To limit the possibility of a mutation happening, the exposure to mutagens may be deliberately limited. For example there may exist special chambers you're suppose to go in to regenerate. There's no light in them, and the air is filtered. The forced isolation will be psychologically traumatic, but still a lot safer than not using the chamber. You'll regenerate outside the regeneration chamber only if you have no other choice. You don't go in sick if possible, as that will increase the risk of mutations (for example if you have a flu and your injury is limited enough that you can wait until the virus is out of your system, you'll wait). You go in completely naked. Before you go in, you're disinfected. You eat only a nasty nutritious paste through your entire stay in the regeneration chamber etc. Regeneration tanks may be another option instead of the chamber in this case but it's been done to death. Or maybe the tanks are only used when the damage is very significant.

An issue worth considering:

What if a person regenerates their reproductive organs and a mutation happens that affects the reproductive cells? They may even not be aware of it until a child with a mutation is born.

(I also like the @Willk's idea of demigods being aware/in control of the regeneration proces, at least partially, for example they can trigger it or temporarily stop it, and at a higher level of skill even control it entirely)

Could Regenerative Biology Work in Humans?

Mansi Srivastava’s basic research seeks to uncover the origins of whole-body regeneration in animals.

Srivastava hopes to learn how neoblasts persist and reawaken, and why human and other mammalian stem cells are limited in their regenerative capacities.

Courtesy of Mansi Srivastava

Srivastava hopes to learn how neoblasts persist and reawaken, and why human and other mammalian stem cells are limited in their regenerative capacities.

Courtesy of Mansi Srivastava

Chop a three-banded panther worm in half, and the head and tail will swirl around as if nothing had happened. Even more astonishing, a few days later, the halves will grow to become two complete and almost indistinguishable worms.

Loeb associate professor of the natural sciences Mansi Srivastava has studied this process of healing and regeneration for more than a decade. Together with members of her research group, she has been working to uncover the molecular and cellular mechanisms underlying whole-body regeneration, and tracing their evolutionary history. Understanding both these aspects of regeneration, she believes, could aid in efforts to develop the field of human regenerative medicine.

Srivastava chose to study the three-banded panther worm because this tiny, carnivorous Bermuda native is especially adept at whole-body regeneration: able to heal and then recreate an entire organism from even a small fragment of its body. Moreover, the species is sufficiently similar to planarians, worms widely studied in the field of regeneration biology, that scientists can make comparisons between the two species, whose last common ancestor lived 550 million years ago. If there are similarities in the molecular mechanisms they use to regenerate, Srivastava explains, identifying and investigating these shared elements could lead to an understanding of the fundamental principles controlling this feat.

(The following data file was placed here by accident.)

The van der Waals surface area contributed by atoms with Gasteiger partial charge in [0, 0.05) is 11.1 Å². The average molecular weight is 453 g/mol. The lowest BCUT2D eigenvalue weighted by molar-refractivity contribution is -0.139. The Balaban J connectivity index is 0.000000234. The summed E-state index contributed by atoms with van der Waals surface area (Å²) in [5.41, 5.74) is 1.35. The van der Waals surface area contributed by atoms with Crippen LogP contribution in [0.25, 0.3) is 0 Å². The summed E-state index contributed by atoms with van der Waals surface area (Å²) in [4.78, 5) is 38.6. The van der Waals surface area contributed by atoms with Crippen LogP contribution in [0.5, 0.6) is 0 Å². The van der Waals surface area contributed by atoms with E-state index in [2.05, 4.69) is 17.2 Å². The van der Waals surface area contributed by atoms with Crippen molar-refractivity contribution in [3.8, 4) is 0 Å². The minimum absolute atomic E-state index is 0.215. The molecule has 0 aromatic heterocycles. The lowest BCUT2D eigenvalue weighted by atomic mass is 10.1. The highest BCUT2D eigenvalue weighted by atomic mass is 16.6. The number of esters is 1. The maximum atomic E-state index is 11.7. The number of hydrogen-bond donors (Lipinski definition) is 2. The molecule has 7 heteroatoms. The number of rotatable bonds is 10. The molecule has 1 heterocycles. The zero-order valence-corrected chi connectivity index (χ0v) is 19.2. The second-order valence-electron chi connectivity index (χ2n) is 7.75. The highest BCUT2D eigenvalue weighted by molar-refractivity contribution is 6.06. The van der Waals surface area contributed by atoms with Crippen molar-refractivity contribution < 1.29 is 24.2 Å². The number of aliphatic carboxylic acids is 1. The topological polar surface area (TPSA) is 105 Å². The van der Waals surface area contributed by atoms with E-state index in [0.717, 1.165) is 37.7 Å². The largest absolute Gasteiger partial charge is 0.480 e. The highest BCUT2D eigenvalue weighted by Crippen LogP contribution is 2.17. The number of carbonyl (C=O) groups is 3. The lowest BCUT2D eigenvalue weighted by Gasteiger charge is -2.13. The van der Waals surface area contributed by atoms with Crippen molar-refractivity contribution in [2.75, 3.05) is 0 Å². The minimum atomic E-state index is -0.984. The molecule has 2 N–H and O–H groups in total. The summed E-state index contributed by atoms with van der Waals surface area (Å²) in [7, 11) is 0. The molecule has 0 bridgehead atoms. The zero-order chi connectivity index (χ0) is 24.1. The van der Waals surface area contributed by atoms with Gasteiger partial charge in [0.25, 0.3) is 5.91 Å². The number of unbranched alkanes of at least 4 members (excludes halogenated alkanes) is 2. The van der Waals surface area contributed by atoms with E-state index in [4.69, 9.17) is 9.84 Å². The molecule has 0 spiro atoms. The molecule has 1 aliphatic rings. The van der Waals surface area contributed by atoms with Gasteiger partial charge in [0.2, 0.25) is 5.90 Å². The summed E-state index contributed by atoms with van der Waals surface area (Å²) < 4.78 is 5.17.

An advance in this direction came in 2019 when her research group reported the discovery of a “pioneer factor,” a molecular agent responsible for initiating the cascade of genetic signals necessary for regeneration. In the moments after an injury, she explains, cells around the damaged site sound an alarm by generating proteins that activate the choreography of regeneration. But what intracellular factor causes the genes encoding those proteins to switch on? How does an incomplete animal know what is missing, and how to recreate it? “Who” or what decides how to proceed?

Her team probed these questions using a technique known as ATACseq that allowed them to zoom in on the structure of chromatin—the packaging material of cellular DNA. They focused on regions of the chromatin structure that opened up soon after amputation. These sites marked genes likely activated in response to injury. By analyzing the commonalities among multiple regions of open chromatin across many cells found near the damage site, Srivastava and colleagues were able to identify one such “decision-maker,” or factor responsible for the observed changes in the products of these activated genes. Known as EGR, the protein proved crucial for regeneration: when the researchers turned off its production, many of the genes that should have been switched on weren’t—and the worm never regenerated.

This work provided “a broad look,” Srivastava says, at the early steps following amputation. Her team is currently developing a more detailed picture of these molecular events. To do so, they have applied the same analysis of the chromatin structure to individual cells of the worm. By looking at chromatin changes within single cells, they hope to learn exactly how the process that directs regeneration unfolds.

By tagging a single potentially pluripotent cell (above, at far left) with a red fluorescent protein, researchers can watch as it divides, eventually becoming a complete worm.

Courtesy of Mansi Srivastava

At the same time, Srivastava has turned her attention to the raw material the worms use to regenerate tissues, a form of adult stem cell called a neoblast. In response to amputation, these typically dormant cells “wake up” and undergo rapid bursts of division. A sort of cellular alchemy ensues, she explains: like embryonic stem cells, which are active during development, the neoblasts turn into “neurons, muscles, skin, whatever you need.” This ability to become any cell type, known as pluripotency, is a well-described feature of embryonic stem cells. But panther worms are somehow able to maintain pluripotency of neoblasts into adulthood.